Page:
"The River Lady," by Linda Vaccariello. This story, published in Cincinnati magazine, is the fascinating tale of a woman whose body was pulled from the Ohio River three years ago. Yet, no one could identify who she was. "No one was missing her," as one investigator put it.

"Wrongful Death," by Jason Fagone. Yet another narrative that is almost impossible to put down, this piece is the behind-the-scenes story of the demise of one of Philadelphia's most famous law firms. Published in Philadelphia magazine, the drama opens when a young lawyer at the firm receives a simple text message from a friend: "sorry to hear about your firm."

"But the Dream Should Die," by Joe Keohane. A highly provocative yet convincingly argued essay that explains why Ted Kennedy should be the last Kennedy we ever elect. It smartly ends a powerful portfolio of stories in Boston magazine on Sen. Kennedy's life and legacy. As the headline of the piece puts it: "The work goes on, the cause endures, the hope still lives, but the dream should die."

So even in this age of budget cuts, layoffs, newspaper and magazine closings, journalism that informs, inspires and entertains is being published every day in both likely and unlikely places. Thank God for that.

28 comments:

  1. John,
    Thanks for sharing these stories. City and regional magazines definitely illustrate the outstanding storytelling you mention. They profile real people.

    When I was a journalism student at Mizzou, I was assigned several stories from city publications to help teach narrative form, just as you mentioned. I'm thankful for that.

    ReplyDelete
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  2. Sara,

    Thanks for reading and commenting. The stories I cited are just a small though representative sample of superb journalism in a day and age when editorial budgets are shrinking, publications are closing down, and journalists are losing their jobs. It's quite inspiring to see all the good work that is still being published far beyond the national or international heavyweights like The New York Times, The Atlantic, The Economist, etc.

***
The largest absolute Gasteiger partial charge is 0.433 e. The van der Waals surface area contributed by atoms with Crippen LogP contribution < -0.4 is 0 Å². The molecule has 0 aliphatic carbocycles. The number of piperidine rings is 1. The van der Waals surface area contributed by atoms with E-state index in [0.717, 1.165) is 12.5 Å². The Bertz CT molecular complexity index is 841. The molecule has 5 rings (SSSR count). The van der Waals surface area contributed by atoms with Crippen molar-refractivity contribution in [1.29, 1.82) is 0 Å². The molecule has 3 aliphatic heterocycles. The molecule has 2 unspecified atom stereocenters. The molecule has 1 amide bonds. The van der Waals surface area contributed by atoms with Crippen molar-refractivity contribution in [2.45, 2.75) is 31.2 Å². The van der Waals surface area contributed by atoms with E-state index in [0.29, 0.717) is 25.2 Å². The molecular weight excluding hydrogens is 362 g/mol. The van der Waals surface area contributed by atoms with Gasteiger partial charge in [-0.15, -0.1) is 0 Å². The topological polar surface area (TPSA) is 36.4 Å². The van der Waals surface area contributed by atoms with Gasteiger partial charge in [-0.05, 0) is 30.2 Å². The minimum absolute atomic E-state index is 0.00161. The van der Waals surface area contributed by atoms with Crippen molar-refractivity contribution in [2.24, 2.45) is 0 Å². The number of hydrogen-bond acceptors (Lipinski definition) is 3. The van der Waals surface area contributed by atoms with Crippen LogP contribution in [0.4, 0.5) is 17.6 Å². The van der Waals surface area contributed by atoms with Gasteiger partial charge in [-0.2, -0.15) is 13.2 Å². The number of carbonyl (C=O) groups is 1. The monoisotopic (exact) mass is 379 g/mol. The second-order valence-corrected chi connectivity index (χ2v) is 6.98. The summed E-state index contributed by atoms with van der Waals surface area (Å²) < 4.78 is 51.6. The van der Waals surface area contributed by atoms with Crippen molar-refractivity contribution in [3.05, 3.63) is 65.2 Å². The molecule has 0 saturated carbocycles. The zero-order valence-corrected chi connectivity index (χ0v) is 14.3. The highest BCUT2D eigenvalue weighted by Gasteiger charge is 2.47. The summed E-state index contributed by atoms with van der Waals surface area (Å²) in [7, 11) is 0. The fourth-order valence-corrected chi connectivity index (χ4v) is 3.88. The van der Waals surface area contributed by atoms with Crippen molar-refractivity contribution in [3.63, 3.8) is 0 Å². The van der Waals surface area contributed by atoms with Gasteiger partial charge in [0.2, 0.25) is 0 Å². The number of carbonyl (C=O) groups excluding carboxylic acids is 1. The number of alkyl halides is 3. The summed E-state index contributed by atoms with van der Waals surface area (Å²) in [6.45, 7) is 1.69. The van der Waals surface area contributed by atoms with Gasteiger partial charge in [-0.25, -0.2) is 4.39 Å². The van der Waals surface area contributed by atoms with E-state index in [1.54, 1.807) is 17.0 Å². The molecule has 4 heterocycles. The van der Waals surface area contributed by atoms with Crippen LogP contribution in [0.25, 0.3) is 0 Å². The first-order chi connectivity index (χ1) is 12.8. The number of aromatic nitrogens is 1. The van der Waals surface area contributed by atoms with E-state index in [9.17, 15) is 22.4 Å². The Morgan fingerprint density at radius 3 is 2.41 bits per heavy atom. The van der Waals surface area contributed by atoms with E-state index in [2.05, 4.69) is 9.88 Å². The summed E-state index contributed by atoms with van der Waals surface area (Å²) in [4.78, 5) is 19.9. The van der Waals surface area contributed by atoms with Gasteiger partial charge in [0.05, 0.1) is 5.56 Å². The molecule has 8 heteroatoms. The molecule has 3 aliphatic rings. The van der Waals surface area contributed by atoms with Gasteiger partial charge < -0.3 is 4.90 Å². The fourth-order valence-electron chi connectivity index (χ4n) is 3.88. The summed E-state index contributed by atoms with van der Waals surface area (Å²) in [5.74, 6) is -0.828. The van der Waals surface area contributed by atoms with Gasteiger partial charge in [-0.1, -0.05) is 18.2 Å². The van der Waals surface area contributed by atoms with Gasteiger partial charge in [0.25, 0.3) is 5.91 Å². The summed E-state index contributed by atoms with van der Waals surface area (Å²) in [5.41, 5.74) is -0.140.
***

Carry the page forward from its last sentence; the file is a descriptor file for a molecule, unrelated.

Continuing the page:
Best,
    John

    ReplyDelete
  3. John...This isn't a story comment. I got an error message on your e-mail.

    I admittedly have no clue what your business is going to be. Does your curation service possibly save articles on the internet after the plug is pulled on the host website? I’ve written 36 columns in the past two years for Sales & Marketing Management and Training. In my view, my body of work for Nielsen is markedly superior to what I've produced for BusinessWeek (no offense). When those magazines close next Thursday, all that work is basically wiped away. Does C-Change offer anything to help prevent that?

    Thanks,

    Jeff Schmitt
    jeff_schmitt@mcgraw-hill.com

    ReplyDelete
  4. Jeff,

    Depends. For the niche business areas we intend to cover, curate and create community around, yes. For general areas, not. I would make sure you have digital records of all your work so you can at some point transfer to another place.

    Best,
    John

    ReplyDelete
  5. Hi, John~

    Viva Las Vegas's publisher here. Thanks so much for your mention of her article in PORTLAND MONTHLY. Needless to say, this woman's life contiues to offer lots to intrigue.

    I just wanted to note that Viva is actually a published writer, with publications like THE NEW YORK TIMES, VILLAGE VOICE, EXOTIC MAGAZINE, and PORTLAND MERCURY under her belt. Writing is just another of her many creative endeavors (www.vivacide.com).

    Thanks again and all best,
    ~Jen Weaver-Neist
    Publisher, Dame Rocket Press